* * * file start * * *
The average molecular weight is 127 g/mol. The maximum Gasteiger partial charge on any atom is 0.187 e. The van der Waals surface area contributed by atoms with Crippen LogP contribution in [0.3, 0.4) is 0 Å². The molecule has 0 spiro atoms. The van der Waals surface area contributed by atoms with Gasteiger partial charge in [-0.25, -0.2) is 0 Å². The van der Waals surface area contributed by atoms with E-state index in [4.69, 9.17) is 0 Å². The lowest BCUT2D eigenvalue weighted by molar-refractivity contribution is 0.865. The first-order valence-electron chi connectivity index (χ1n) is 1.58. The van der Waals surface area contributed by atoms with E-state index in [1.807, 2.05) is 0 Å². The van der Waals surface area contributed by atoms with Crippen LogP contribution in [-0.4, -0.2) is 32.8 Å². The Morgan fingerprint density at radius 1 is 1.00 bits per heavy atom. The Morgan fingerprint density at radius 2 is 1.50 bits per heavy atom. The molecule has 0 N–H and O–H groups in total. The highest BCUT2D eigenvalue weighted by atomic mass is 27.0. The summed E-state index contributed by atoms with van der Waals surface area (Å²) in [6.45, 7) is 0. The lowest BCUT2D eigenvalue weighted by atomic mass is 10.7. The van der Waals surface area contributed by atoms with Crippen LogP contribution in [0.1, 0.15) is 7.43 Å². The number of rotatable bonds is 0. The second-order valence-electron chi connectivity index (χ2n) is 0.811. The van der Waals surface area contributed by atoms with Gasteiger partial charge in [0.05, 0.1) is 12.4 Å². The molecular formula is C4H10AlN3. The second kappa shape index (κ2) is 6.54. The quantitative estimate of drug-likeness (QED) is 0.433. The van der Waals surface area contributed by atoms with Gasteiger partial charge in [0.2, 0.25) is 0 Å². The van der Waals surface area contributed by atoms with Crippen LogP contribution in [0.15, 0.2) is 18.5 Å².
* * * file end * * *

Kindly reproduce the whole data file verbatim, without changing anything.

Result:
The average molecular weight is 127 g/mol. The maximum Gasteiger partial charge on any atom is 0.187 e. The van der Waals surface area contributed by atoms with Crippen LogP contribution in [0.3, 0.4) is 0 Å². The molecule has 0 spiro atoms. The van der Waals surface area contributed by atoms with Gasteiger partial charge in [-0.25, -0.2) is 0 Å². The van der Waals surface area contributed by atoms with E-state index in [4.69, 9.17) is 0 Å². The lowest BCUT2D eigenvalue weighted by molar-refractivity contribution is 0.865. The first-order valence-electron chi connectivity index (χ1n) is 1.58. The van der Waals surface area contributed by atoms with E-state index in [1.807, 2.05) is 0 Å². The van der Waals surface area contributed by atoms with Crippen LogP contribution in [-0.4, -0.2) is 32.8 Å². The Morgan fingerprint density at radius 1 is 1.00 bits per heavy atom. The Morgan fingerprint density at radius 2 is 1.50 bits per heavy atom. The molecule has 0 N–H and O–H groups in total. The highest BCUT2D eigenvalue weighted by atomic mass is 27.0. The summed E-state index contributed by atoms with van der Waals surface area (Å²) in [6.45, 7) is 0. The lowest BCUT2D eigenvalue weighted by atomic mass is 10.7. The van der Waals surface area contributed by atoms with Crippen LogP contribution in [0.1, 0.15) is 7.43 Å². The number of rotatable bonds is 0. The second-order valence-electron chi connectivity index (χ2n) is 0.811. The van der Waals surface area contributed by atoms with Gasteiger partial charge in [0.05, 0.1) is 12.4 Å². The molecular formula is C4H10AlN3. The second kappa shape index (κ2) is 6.54. The quantitative estimate of drug-likeness (QED) is 0.433. The van der Waals surface area contributed by atoms with Gasteiger partial charge in [0.2, 0.25) is 0 Å². The van der Waals surface area contributed by atoms with Crippen LogP contribution in [0.15, 0.2) is 18.5 Å².